Physical health issues reported by uterine sarcoma patients in our study overlap with issues in other gynaecological cancers. Similar to other female cancers [21], women with uterine sarcoma entered menopause as a result of treatment or, in the case of hormone sensitive tumours, were prohibited from using hormone replacement therapy. This led to many hormone-related symptoms, also known as the genitourinary syndrome of menopause (GSM) [22]. In addition to GSM, limited sexual desire because of chemotherapy-related toxicity such as nausea, fatigue, and impacted body image due to chemotherapy-induced alopecia (i.e. feeling less attractive or feminine) are known to contribute to sexual dysfunction in female cancer patients [21]. Our study found the same issues and impact on sexual functioning. The presence of gastrointestinal and urological symptoms also matches with findings in previous studies in uterine sarcoma patients, as well as in cervical and endometrial cancer survivors [15, 23]. However, in the latter group pelvic radiation is known to contribute to symptom severity. As this treatment modality is not administered routinely for uterine STS, it is not clear if the severity is comparable as well.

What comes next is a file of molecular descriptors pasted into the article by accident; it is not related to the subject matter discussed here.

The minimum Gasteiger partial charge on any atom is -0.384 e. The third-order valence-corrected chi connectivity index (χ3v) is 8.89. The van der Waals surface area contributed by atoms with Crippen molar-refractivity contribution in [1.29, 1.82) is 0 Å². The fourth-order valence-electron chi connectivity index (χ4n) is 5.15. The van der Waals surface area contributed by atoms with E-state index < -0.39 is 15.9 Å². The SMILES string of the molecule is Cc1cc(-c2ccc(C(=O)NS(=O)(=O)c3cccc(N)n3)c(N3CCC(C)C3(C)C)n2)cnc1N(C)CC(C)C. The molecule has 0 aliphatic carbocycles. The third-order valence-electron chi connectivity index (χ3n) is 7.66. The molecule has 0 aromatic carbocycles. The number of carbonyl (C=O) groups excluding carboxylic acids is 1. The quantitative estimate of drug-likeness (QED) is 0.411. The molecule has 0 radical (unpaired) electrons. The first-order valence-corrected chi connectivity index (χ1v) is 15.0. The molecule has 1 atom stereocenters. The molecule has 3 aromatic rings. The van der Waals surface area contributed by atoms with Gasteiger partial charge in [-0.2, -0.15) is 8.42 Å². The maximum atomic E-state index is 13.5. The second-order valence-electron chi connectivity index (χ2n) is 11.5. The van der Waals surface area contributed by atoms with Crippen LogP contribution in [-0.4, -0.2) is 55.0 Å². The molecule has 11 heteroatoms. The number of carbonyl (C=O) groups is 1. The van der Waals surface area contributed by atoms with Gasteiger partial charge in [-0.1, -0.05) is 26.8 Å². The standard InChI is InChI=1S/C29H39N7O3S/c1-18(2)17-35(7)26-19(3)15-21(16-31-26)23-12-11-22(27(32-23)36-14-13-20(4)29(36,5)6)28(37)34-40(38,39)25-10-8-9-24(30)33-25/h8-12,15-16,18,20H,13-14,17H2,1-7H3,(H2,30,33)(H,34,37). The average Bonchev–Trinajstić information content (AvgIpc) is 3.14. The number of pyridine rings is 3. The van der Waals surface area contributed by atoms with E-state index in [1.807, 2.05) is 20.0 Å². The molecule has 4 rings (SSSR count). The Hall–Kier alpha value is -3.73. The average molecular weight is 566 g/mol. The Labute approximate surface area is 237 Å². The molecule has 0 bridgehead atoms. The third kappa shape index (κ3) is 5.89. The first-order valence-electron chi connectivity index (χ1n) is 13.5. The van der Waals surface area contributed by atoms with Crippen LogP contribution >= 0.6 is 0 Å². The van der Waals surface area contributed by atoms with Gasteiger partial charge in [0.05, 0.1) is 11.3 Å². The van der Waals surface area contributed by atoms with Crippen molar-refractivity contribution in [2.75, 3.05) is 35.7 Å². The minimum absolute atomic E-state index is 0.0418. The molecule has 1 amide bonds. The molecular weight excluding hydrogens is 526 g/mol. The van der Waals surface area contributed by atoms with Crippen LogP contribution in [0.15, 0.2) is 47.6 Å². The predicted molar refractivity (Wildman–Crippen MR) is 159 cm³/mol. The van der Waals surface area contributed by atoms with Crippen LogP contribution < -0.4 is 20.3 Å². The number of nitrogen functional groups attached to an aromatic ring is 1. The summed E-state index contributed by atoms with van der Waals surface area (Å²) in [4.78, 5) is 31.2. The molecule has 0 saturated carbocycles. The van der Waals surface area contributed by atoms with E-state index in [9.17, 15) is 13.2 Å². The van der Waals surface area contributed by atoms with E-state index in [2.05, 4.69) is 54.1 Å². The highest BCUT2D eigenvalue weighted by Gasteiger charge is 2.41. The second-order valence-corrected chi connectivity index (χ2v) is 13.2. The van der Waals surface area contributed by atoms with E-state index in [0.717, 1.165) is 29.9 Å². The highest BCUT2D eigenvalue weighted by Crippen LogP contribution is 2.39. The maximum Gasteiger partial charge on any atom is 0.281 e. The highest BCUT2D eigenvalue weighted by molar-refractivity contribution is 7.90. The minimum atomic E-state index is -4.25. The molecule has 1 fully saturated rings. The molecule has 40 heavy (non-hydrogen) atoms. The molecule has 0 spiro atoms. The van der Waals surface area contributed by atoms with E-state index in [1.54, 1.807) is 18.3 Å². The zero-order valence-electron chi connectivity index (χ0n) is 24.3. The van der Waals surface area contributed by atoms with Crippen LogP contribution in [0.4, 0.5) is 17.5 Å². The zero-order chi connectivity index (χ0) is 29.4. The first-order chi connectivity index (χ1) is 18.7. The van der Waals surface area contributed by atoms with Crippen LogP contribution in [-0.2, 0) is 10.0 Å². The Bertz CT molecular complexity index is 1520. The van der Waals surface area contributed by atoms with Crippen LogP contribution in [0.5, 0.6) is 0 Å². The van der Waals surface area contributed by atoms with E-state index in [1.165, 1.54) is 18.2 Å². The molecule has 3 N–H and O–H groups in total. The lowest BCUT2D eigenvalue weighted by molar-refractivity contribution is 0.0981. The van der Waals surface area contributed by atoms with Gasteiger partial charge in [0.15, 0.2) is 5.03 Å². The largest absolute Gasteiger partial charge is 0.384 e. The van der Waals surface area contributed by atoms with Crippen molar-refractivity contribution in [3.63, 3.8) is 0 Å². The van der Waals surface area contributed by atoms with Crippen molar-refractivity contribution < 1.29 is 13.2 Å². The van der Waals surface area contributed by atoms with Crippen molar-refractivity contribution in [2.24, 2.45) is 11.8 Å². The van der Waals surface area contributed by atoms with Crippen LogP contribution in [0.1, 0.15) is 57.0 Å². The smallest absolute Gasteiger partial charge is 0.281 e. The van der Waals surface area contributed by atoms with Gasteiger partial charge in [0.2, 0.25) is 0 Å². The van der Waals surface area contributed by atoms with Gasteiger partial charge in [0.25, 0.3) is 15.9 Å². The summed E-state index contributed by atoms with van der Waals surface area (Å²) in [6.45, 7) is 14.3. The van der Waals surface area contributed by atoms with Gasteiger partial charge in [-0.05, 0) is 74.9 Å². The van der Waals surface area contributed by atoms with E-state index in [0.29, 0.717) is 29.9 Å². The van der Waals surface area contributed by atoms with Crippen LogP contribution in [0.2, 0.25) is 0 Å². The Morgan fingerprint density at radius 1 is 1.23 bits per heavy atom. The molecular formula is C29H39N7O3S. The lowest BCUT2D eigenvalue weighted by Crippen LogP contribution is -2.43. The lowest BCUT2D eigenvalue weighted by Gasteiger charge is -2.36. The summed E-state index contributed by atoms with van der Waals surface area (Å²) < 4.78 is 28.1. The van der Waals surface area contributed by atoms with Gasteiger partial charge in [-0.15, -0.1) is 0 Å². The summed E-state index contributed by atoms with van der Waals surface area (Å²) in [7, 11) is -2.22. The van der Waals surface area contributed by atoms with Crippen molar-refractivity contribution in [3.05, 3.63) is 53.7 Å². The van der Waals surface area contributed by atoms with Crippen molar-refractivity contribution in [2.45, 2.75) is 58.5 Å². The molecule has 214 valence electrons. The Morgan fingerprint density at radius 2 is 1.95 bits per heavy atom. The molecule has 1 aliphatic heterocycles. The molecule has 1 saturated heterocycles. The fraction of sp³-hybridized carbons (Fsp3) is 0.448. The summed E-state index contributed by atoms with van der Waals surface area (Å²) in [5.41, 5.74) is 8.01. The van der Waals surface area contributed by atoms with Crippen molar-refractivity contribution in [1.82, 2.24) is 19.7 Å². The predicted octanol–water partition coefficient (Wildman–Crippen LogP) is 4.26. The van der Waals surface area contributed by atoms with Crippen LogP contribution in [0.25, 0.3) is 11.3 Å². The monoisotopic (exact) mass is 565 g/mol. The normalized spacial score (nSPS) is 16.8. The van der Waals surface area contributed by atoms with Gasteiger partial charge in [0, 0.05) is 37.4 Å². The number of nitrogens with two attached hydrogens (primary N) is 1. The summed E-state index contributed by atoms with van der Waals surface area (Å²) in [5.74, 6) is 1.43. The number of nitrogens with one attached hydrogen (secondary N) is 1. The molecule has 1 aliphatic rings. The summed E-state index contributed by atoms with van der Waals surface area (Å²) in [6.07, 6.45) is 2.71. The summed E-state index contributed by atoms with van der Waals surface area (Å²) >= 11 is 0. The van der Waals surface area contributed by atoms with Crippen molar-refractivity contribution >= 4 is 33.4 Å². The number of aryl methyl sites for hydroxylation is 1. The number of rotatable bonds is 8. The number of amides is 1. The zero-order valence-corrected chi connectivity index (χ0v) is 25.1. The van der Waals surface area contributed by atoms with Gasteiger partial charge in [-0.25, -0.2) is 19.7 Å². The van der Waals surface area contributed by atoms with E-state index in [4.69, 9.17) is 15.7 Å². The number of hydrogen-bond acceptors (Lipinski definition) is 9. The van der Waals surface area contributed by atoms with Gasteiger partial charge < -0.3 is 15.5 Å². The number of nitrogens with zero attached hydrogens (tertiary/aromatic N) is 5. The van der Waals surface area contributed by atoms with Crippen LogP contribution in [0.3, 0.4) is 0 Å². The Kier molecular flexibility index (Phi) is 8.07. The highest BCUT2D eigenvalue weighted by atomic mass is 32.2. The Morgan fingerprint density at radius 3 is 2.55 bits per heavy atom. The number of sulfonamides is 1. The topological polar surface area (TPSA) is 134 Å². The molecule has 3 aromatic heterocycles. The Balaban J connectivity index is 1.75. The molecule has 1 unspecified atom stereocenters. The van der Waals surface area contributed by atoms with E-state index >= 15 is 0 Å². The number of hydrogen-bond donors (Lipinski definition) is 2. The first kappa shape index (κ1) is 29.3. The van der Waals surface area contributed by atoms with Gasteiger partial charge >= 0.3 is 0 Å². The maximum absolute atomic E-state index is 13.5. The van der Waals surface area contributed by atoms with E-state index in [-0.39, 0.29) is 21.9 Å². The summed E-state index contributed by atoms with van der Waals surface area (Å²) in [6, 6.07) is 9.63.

The HRQoL issues in the psychosocial domain are similar between patients with uterine STS and other gynaecological cancers. Patients recalled the sarcoma diagnosis coming as a shock. A survey conducted among gynaecological sarcoma patients by the British sarcoma charity showed a similar pattern in the diagnostic trajectory, with 53% of respondents going into surgery without suspecting their problem might be cancerous [16]. HCPs thought diagnostic delay and subsequent shock of diagnosis led to an increased fear of recurrence. No studies investigated impact of diagnostic trajectory on fear of recurrence specifically, but diagnostic delay could cause psychological distress [24]. Patients also reported fears of having sex, a domain of sexual dysfunction in female cancer patients that has been poorly reported in literature. However, there is some evidence of psychoeducational interventions that can reduce sexual fears [25]. Uterine STS patients struggled with the lack of knowledge about their disease. This was also found in 32% of a heterogeneous sarcoma survivor population saying they found it difficult having to explain their disease [26]. Additionally, comparable results were found regarding the desire to have contact with fellow sarcoma patients [26].